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Environmental groups plan to sue US Fish and Wildlife Service over manatee habitat protections

The groups allege that the federal agency violated the Endangered Species Act by not updating critical-habit areas that protect the sea cow.
Credit: ASSOCIATED PRESS
Manatees congregate in a canal where discharge from a nearby Florida Power & Light plant warms the water in Fort Lauderdale, Fla. Tuesday, Dec. 28, 2010. Overnight temperatures in South Florida were in the 30s. (AP Photo/Lynne Sladky)

ST. PETERSBURG, Fla. — With Florida seeing a record number of manatee deaths this year, environmental groups are putting part of the blame on the federal government.

The Center for Biological Diversity, Defenders of Wildlife and the Save the Manatee Club filed a notice of intent to sue the U.S. Fish and Wildlife Service, claiming the agency violated the Endangered Species Act by not updating critical-habit areas that protect the sea cow.

"Revised critical habitat is necessary to provide these imperiled marine mammals life-saving protections, to enhance their recovery, and to reduce the risk of their extinction," the notice reads.

The group alleges that U.S. FWS designated critical habitats for manatees in 1976 - two years before the Endangered Species Act added amendments defining what those areas were. At the time, the groups say the areas that were listed were just known as areas where there was a concentration of manatees.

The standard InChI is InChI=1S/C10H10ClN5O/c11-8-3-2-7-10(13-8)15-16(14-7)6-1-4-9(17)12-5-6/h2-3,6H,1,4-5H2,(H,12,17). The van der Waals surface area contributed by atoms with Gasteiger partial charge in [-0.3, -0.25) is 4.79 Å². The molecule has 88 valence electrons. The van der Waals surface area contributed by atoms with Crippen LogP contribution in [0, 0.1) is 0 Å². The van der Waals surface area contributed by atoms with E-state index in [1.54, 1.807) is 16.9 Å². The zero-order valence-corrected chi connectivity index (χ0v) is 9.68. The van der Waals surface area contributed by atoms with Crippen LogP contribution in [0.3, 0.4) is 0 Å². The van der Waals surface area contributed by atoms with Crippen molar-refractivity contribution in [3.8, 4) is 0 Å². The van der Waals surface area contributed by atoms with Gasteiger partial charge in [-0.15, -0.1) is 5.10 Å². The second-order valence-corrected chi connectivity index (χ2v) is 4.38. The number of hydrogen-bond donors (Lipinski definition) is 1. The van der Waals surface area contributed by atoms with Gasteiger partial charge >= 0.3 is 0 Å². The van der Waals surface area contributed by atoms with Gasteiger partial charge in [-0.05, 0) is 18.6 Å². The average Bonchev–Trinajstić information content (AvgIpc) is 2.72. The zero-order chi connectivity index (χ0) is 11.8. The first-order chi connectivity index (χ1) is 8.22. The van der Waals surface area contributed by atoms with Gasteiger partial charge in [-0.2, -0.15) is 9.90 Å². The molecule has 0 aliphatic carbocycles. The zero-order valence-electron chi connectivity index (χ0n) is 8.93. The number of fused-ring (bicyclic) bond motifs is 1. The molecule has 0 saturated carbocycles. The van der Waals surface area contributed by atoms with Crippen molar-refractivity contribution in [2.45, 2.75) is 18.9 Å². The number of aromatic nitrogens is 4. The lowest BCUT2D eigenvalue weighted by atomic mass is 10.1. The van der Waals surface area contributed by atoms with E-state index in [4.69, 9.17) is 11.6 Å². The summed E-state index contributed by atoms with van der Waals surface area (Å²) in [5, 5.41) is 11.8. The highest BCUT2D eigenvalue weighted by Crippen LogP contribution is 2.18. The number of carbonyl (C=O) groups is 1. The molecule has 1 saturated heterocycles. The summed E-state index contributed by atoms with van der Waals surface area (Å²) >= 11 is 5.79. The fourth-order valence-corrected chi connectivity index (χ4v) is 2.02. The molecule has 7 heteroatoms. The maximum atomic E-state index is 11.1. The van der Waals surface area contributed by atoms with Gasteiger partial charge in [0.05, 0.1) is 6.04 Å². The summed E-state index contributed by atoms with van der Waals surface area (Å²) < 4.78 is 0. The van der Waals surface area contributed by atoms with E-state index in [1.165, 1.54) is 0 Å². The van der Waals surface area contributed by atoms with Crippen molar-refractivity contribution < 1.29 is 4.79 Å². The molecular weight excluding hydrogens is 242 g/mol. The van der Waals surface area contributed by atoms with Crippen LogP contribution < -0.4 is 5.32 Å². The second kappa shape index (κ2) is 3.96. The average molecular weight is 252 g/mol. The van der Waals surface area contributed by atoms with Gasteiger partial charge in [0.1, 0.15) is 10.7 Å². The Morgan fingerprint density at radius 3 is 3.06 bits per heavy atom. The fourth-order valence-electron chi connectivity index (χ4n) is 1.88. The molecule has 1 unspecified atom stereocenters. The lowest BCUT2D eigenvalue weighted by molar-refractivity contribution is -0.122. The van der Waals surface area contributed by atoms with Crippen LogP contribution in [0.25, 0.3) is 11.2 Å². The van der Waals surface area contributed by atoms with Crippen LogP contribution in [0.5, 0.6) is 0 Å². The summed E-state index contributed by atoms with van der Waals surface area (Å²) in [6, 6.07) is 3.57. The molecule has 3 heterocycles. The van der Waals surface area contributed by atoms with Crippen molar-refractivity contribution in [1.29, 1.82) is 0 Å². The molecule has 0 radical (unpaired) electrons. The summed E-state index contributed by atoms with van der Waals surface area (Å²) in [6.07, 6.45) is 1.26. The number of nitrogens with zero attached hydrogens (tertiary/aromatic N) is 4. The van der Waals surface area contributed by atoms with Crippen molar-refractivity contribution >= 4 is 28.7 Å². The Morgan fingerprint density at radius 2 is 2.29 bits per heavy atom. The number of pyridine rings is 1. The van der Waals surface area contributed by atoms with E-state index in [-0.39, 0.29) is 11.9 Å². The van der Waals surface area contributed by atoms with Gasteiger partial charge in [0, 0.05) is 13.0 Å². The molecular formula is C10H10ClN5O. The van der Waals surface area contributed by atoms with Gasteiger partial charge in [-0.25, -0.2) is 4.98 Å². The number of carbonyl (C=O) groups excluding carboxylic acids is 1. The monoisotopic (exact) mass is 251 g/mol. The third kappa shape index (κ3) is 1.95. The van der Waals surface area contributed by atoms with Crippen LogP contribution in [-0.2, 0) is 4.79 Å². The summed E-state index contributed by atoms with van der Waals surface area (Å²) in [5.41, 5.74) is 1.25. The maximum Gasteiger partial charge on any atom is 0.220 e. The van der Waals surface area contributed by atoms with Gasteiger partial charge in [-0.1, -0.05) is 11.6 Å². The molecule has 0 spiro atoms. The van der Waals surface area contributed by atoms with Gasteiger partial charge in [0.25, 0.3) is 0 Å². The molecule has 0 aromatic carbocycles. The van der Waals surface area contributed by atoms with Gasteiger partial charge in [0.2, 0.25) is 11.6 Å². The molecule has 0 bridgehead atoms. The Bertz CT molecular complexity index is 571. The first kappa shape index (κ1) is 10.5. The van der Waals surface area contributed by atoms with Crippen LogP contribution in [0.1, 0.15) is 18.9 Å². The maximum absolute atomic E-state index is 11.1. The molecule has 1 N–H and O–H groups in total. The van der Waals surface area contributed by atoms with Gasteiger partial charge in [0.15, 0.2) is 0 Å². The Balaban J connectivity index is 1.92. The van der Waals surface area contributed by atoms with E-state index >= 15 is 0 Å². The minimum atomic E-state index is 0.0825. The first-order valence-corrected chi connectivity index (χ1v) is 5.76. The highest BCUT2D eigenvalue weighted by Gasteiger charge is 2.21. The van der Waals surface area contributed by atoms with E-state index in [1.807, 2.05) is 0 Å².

"As a result, the designation does not describe any specific physical or biological features, like seagrass or warm water springs, that are essential to the conservation of the manatee," the Center for Biological Diversity said in a news release.

Manatees were removed from the endangered species list in 2017 and listed as "threatened." But, with the historic number of deaths happening this year, lawmakers have introduced legislation to upgrade their status back to "endangered."

As of Aug. 6, 905 manatees have been reported dead in Florida, according to the Florida Fish and Wildlife Conservation Commission. That number is more than 2020 and 2019's combined totals and more than each of the last six years.

The general conclusion FWC has reached is that the manatees are starving due to the loss of seagrass in the Florida's waterways. Manatees are being found severely emaciated – sometimes 40 percent underweight. 

Many parts of Florida are dealing with harmful algae blooms, like red tide and blue green algae, which are contributing to the seagrass die-off. In Indian River Lagoon, where a majority of the deaths are being recorded, 58 percent of seagrass acreage has died since 2009, FWC says.